How to Buy a Boat | Marlin Magazine

Boat Buying 101

Become familiar with the basic steps of a boat purchase

boats at the dock

The boat-buying process is not overly complicated, even for a first-time buyer, but it's still wise to know the steps involved.

Andrew Cox

Every boat deal is different, but there is a general process buyers should be familiar with before purchasing a sport-fishing boat. As I mentioned in a previous article, brokers are quite helpful throughout the course of a purchase, but that doesn’t mean the individual purchasing the boat shouldn’t be aware of the basic stages.

Personal Inspection

Of course, the first step to any purchase is for buyers or their brokers to look at the boat. Now, this doesn’t mean buyers get to sea-trial or survey the boat. Rather, they have an opportunity to personally inspect the boat, perform a walkthrough and assess its layout so they can evaluate the boat’s overall condition and ­determine if it suits their needs.

Hatteras GT70

The offer includes the buyer giving his or her broker a deposit. Why? It shows the seller that this is a serious negotiation.

Sam White

The Offer

After locating a suitable boat, the next logical step is to make an offer. A formal offer is usually presented to the seller, or the seller’s broker, by presenting a purchase and sale agreement signed by the potential buyer. The buyer’s broker typically also signs the offer, indicating he has received a deposit from the buyer to be applied toward the purchase of the boat.

So why is a deposit necessary? For one, it shows that the buyer is serious. But legally speaking, the deposit is a form of consideration, which is one of the elements necessary to form a binding contract. Consideration is something of value (e.g., money) and is exchanged for the performance, or promise of performance, by the selling party. In this situation, the buyer is remitting the deposit in exchange for the seller taking the boat off the market.

A seller normally has one to three days to accept an offer. Oftentimes, a seller will make a counteroffer with a higher price. Other times, the seller will accept the purchase price but wish to adjust other portions of the contract. For example, the seller might wish to add an exclusion list, adjust the closing date or include other additional terms to the agreement. As the buyer, it is paramount not to get flustered at this early stage in the process. If you like the boat, the most important thing to do is to compromise with the seller to the extent comfortable and get the contract signed by all parties.

Surveys and Sea Trials

Essentially, all purchase and sale agreements are conditioned upon, to the buyer’s sole discretion, the satisfactory performance of surveys and sea trials. It is the buyer’s exclusive responsibility to select the surveyors, both a hull surveyor and a certified mechanic (engine surveyor), to handle the various portions of the inspection. This is one of the areas in which a broker’s value comes to light. A seasoned and honest broker will have a few different surveyors and mechanics whom he or she can contact, depending on the type and size of the boat and engines. Buyers should do everything possible to choose the surveyors themselves, especially if not represented by a broker who is familiar with various names in the industry. If relying on the listing broker for assistance, buyers should ensure a list of several names is provided — each of which they can vet and contact prior to making a decision on who to use. Buyers should be wary of a listing broker providing only one surveyor from which to choose.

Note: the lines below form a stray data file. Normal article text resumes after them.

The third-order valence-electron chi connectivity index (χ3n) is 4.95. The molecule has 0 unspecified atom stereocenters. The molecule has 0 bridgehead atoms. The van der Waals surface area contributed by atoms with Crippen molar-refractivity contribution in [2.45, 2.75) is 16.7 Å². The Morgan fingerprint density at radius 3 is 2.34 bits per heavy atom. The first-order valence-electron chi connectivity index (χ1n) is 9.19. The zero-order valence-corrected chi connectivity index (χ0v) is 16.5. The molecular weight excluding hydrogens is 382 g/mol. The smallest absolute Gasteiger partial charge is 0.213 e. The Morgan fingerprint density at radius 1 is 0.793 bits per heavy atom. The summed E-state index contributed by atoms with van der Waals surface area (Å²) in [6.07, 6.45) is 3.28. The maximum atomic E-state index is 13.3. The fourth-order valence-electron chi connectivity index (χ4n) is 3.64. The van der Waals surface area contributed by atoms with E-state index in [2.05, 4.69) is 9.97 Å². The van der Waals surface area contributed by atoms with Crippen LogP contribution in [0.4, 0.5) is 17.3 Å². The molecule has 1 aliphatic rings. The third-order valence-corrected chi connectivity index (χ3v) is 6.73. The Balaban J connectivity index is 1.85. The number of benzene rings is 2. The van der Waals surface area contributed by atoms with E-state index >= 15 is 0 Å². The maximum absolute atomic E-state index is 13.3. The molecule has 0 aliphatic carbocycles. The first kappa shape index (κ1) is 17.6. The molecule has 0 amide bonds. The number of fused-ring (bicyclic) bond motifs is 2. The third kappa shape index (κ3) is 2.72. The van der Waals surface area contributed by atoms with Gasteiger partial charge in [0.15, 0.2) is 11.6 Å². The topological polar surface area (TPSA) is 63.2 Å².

Acceptance or Rejection

Upon completion of the surveys and sea trials, buyers must decide if they wish to accept or reject the boat. A properly written contract has an accept/reject date, by which time buyers must inform the seller of their intentions moving forward in the buying process. Of note, buyers are typically deemed to have rejected a boat if they fail to give timely written notice of acceptance. In any case when a boat is rejected, the deposit is returned, and the seller is free to put the boat back on the market.

American Custom Yachts

After the survey, the buyer can propose a conditional acceptance, an optional part of the process that comes just before the close of the sale.

Christopher Balogh

Surveys Never Reveal a Perfect Boat

Experienced boaters and brokers know there has never been a perfect survey, so first-time buyers should not be spooked if there are a few minor items in the report. That being said, many buyers propose a conditional acceptance to the seller so that buyers will accept the boat only if the seller agrees to meet specific conditions. This is often a tense time period in a boat deal due to the negotiations that occur as a result of the surveys. A conditional acceptance can come in many forms, but the most common conditions are a reduction in the purchase price or the correction of one or several deficiencies found in the surveyors’ reports. If the parties are eager to close, then they can arrange an escrow holdback agreement. This arrangement holds back a certain amount of funds in escrow subsequent to closing until the desired items are fixed. In any event, the surveyor, or another independent expert, should always be used to sign off on any repairs when performed as part of a boat deal.

Time to Close

There is no turning back once a boat has been accepted by the buyer. The parties thereafter must work toward closing as quickly as possible. Should the buyer get cold feet and refuse or is unable to close after acceptance, then they will likely lose their deposit and potentially even find themselves in a lawsuit for a larger amount. With all that being said, purchasing a boat is not an overly complicated process, but it is important to understand the basic steps before pulling the trigger.

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